Subject: I have found a CD that I think you would enjoy
|Francois / Wyatt, Robert / Ayers, Kevin Bayle, William S. Burroughs, Wang Changcun|
An Anthology of Noise & Electronic Music, Fourth A-Chronology, 1937-2005
Genres: Dance & Electronic, Jazz, New Age, Pop, Classical
Listen to Samples
Pieces you can't find anywhere else but the other reviews ar
Laurie Spiegel | New York City, NY USA | 12/29/2006
(3 out of 5 stars)
"These are historic musical works some of which have never been made available to the public and are not available anywhere else. But the other reviews are correct, that the label is not doing right by the artists.
Sub Rosa Records was very friendly up until I sent them the master tape they had requested. When they said they wanted to use it I asked to be sent their license agreement. I never heard from them again. No license but they put my piece out on cd anyway. I asked a couple of times again but each time got no reply.
I doubt that anyone else with music in this cd series has received any royalties for the use of their work or will. We do, however, get to know that people are listening to our music, and that, not money, is what probably just about all of us created this music for. Someone without any legal right to do so is making money from this music, but the music itself can now be heard.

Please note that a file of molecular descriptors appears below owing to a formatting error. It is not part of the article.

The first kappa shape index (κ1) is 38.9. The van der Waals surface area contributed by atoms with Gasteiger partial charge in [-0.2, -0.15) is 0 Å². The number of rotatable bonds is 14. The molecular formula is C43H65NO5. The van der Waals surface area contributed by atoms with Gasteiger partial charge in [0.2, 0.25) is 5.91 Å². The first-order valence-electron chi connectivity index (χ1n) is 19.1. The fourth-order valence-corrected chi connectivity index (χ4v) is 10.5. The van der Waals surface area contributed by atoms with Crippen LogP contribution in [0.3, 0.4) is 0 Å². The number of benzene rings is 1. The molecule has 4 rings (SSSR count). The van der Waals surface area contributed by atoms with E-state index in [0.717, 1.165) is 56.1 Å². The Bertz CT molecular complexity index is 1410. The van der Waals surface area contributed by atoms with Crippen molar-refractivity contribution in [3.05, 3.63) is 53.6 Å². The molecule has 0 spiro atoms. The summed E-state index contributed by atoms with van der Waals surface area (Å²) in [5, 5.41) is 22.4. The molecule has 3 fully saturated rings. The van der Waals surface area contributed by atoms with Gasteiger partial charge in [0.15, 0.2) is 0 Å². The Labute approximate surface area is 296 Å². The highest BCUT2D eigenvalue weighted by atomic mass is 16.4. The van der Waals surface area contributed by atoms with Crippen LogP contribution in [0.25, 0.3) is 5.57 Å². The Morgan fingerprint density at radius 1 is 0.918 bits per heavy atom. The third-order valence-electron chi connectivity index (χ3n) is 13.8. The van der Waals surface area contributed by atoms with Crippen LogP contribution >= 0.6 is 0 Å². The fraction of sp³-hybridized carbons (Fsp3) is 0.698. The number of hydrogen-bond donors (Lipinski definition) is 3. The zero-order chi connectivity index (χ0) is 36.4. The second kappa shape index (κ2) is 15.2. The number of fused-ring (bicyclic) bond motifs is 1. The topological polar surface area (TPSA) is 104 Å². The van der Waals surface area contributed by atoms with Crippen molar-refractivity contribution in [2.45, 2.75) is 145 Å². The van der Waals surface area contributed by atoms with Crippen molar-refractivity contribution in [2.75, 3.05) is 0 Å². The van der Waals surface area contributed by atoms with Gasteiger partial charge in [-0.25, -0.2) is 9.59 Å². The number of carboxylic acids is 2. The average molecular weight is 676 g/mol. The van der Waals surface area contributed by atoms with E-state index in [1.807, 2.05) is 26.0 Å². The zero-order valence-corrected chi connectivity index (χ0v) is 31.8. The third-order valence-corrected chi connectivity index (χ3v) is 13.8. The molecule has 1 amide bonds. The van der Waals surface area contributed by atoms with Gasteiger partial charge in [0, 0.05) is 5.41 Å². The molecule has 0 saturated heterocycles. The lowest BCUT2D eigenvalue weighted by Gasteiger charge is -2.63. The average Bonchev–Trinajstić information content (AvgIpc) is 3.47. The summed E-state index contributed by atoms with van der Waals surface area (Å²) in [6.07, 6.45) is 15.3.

I'm marking this with 3 stars because that averages the good and bad of this cd set as described here.
- Laurie Spiegel (composer of the piece "Sediment" on this release)"
David Campbell | Hong Kong | 07/06/2006
(5 out of 5 stars)
"The compiler of this series always makes great efforts to track down the copyright holders. Rather than leave off tracks for which he can't find the holder they are included in the "interests of art and music history". The text with the CD explains this, and invites that untraceable copyright holders make contact to fix any problems (or take legal action)
Please bear this in mind when considering buying this CD"
James Elkins | Chicago, IL USA | 05/06/2008
(3 out of 5 stars)
"The other reviewers raise serious issues. Can the pubisher or editor of this series please post a review stating whether he or she has actually answered the two reviews about composers who did not get royalties? It's one thing to have a statement in the CD material that composers are invited to write in, and it's quite another thing if those composers have actually been answered.
Sure, it's a good thing when artists' works are heard, and clearly, no one is making much money from this enterprise: but these reviews are really troubling. They are reminiscent of copyright problems in countries such as Russia and China, where, in my experience, it is still not common for publishers to seek authors' and artists' permissions. In western Europe and North America, copyright in my field (art history) is always adhered to, and these offerings should be withdrawn by Amazon until this is cleared up.
This is therefore a note to the publishers of the CD: can you please post a review stating whether or not you have answered the two reviewers who raise these concerns?"